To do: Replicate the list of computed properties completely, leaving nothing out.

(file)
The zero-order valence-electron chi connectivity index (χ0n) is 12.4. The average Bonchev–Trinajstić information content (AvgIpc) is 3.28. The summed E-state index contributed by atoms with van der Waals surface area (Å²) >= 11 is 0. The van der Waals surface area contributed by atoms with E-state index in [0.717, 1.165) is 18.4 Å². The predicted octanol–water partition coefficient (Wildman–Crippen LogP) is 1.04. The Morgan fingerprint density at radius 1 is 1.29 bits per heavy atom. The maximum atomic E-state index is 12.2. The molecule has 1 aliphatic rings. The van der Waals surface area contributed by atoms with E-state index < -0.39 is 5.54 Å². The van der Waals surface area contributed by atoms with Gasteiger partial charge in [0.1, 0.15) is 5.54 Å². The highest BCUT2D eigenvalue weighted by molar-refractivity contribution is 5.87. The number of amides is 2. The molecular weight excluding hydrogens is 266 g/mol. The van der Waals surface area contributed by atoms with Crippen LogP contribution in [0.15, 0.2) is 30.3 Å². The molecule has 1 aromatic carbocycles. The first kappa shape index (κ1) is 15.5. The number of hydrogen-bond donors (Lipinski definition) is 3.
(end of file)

The zero-order valence-electron chi connectivity index (χ0n) is 12.4. The average Bonchev–Trinajstić information content (AvgIpc) is 3.28. The summed E-state index contributed by atoms with van der Waals surface area (Å²) >= 11 is 0. The van der Waals surface area contributed by atoms with E-state index in [0.717, 1.165) is 18.4 Å². The predicted octanol–water partition coefficient (Wildman–Crippen LogP) is 1.04. The Morgan fingerprint density at radius 1 is 1.29 bits per heavy atom. The maximum atomic E-state index is 12.2. The molecule has 1 aliphatic rings. The van der Waals surface area contributed by atoms with E-state index < -0.39 is 5.54 Å². The van der Waals surface area contributed by atoms with Gasteiger partial charge in [0.1, 0.15) is 5.54 Å². The highest BCUT2D eigenvalue weighted by molar-refractivity contribution is 5.87. The number of amides is 2. The molecular weight excluding hydrogens is 266 g/mol. The van der Waals surface area contributed by atoms with Crippen LogP contribution in [0.15, 0.2) is 30.3 Å². The molecule has 1 aromatic carbocycles. The first kappa shape index (κ1) is 15.5. The number of hydrogen-bond donors (Lipinski definition) is 3.